Section I: Funding Tobacco Cessation Programs
The U.S. Office of Personnel Management supports and encourages agency authorized programs aimed at health promotion and disease prevention, including smoking cessation programs. In 2003, OPM initiated "HealthierFeds" (www.opm.gov/healthierfeds/) as part of the broader Presidential initiative, "HealthierUS." One of the chief aims of the initiative is to encourage Federal employees to make healthier lifestyle choices, including the cessation of tobacco use.
According to reports issued by the Surgeon General, smoking is the chief avoidable cause of death in our society. Programs designed to help employees stop using tobacco are not only in the best health interests of those Federal employees who are tobacco users, data from the Centers for Disease Control and Prevention (CDC) indicate that tobacco cessation may also contribute to improved organizational performance and productivity.
The purpose of these guidelines is to assist agencies in the development of tobacco cessation programs, including those which provide, as one element, pharmacotherapy (such as a nicotine replacement therapy (NRT), i.e., the nicotine patch or nicotine gum).
A decision by the Comptroller General of the United States (B-231543 dated February 3, 1989) held that under 5 U.S.C. § 7901, Federal agencies have the authority to utilize appropriated funds to pay the costs incurred by employees participating in agency-sponsored smoking cessation programs. The decision held that because smoking is a major contributing cause of illnesses such as cancer, coronary disease and emphysema, smoking cessation programs are "preventive" in nature and authorized under 5 USC § 7901(c)(4).
Agencies may wish to develop their own in-house programs or contract with program providers (see section II, A Checklist for Assessing a Group Cessation Program ). Such programs usually include: (1) educational materials; (2) classroom training; (3) individual and/or group counseling; and/or (4) pharmacologic therapy (such as nicotine replacement therapy).
Since appropriated funds may be used to pay for the provision of pharmacologic treatment and the costs of over-the-counter nicotine replacement therapy (such as the nicotine patch or nicotine gum), the following guidance is provided to assist program administrators:
Agency Purchase: Agencies that desire to provide their employees with nicotine replacement therapies, as part of an agency's smoking cessation program, should acquire those items in accordance with the regulatory and statutory provisions contained in the Federal Acquisition Regulation and all internal agency guidelines for the expenditure of appropriated funds. Agencies may also wish to contract with tobacco cessation program providers which include, as part of their program, nicotine replacement therapy.
Agencies may also purchase nicotine replacement therapy for employees who wish to quit using tobacco but who do not wish to attend formal classroom sessions sponsored by the agency. In this instance, agencies should offer employees on-site or telephone counseling services. Such counseling services, however, should not be made mandatory. Employees requesting agency purchase of nicotine replacement therapy in such circumstances should be considered as participating in the agency's smoking cessation program.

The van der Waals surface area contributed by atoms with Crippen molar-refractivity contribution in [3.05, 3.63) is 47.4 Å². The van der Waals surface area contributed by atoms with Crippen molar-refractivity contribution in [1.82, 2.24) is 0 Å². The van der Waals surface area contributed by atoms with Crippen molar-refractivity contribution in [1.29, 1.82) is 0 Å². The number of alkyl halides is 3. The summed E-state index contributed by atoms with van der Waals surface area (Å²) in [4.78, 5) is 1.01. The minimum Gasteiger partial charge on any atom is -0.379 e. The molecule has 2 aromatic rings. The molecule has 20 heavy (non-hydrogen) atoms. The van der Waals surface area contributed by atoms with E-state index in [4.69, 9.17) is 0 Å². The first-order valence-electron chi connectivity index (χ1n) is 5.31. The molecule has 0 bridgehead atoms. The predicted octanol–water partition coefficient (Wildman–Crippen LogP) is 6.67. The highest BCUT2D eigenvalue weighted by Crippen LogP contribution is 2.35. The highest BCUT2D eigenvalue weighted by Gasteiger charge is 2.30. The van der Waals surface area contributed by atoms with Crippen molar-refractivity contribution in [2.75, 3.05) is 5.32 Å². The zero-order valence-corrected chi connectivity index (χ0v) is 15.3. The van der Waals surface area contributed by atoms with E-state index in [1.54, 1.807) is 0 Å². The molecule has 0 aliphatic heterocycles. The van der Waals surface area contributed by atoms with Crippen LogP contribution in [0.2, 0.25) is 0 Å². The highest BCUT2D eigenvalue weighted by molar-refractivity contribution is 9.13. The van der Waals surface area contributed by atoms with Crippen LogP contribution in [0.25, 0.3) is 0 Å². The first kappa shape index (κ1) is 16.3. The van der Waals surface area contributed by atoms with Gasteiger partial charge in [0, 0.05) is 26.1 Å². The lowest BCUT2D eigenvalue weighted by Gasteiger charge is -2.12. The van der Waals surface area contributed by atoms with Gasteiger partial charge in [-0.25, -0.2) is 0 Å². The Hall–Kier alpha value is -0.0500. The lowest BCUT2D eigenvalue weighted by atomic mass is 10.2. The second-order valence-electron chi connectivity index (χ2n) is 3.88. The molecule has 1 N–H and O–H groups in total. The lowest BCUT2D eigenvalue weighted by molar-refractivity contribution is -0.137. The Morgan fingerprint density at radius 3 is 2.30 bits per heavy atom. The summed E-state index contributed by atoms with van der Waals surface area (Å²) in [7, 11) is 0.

Employee Requests: When requesting the agency purchases a nicotine replacement therapy, as part of an agency's program, employees should provide program administrators (e.g., health unit physician, nurse, or Employee Assistance Program counselor) with a written request. Such a request would be appropriate regardless of whether the employee is participating in an on-site classroom program or in a self-initiated process.
The following information is provided for the benefit of employees who elect to participate in tobacco cessation programs other than agency-sponsored programs on-site. While agencies would not pay for the cost of registration for such programs, employees should be aware that they can seek insurance plan reimbursement (up to the amount covered in their health benefits plan). In these instances, however, employees may request agency purchase of pharmacologic treatment such as nicotine replacement therapy if such therapy were in addition to the program registration cost. These employees would be considered as participating in the agency's program.
Under the Federal Employee Health Benefits (FEHB) programs, a number of insurance plans cover some costs associated with smoking cessation. Federal employees need to refer to their plan brochure for specific coverage information (by reviewing your plan's coverage at www.opm.gov/insure/health/index.asp and then clicking on "current plan brochures").
FEHB carriers are encouraged to provide benefits for smoking cessation that follow the Public Health Service's treatment guidelines. Consistent with these guidelines, primary care visits for tobacco cessation should be covered with the standard office visit co-payment. Individual or group counseling for tobacco cessation should be covered with no co-payment. Prescriptions for all Food and Drug Administration–approved medications for treatment of tobacco use should be covered with the usual pharmacy co-payments.
Benefits vary by carrier. For example, a carrier might offer coverage for smoking cessation programs for either $100 lifetime maximum benefit per member or one course of treatment per member per calendar year. The Prescription Drugs Benefits section of each plan's brochure specifies whether drugs to aid in smoking cessation are covered or excluded.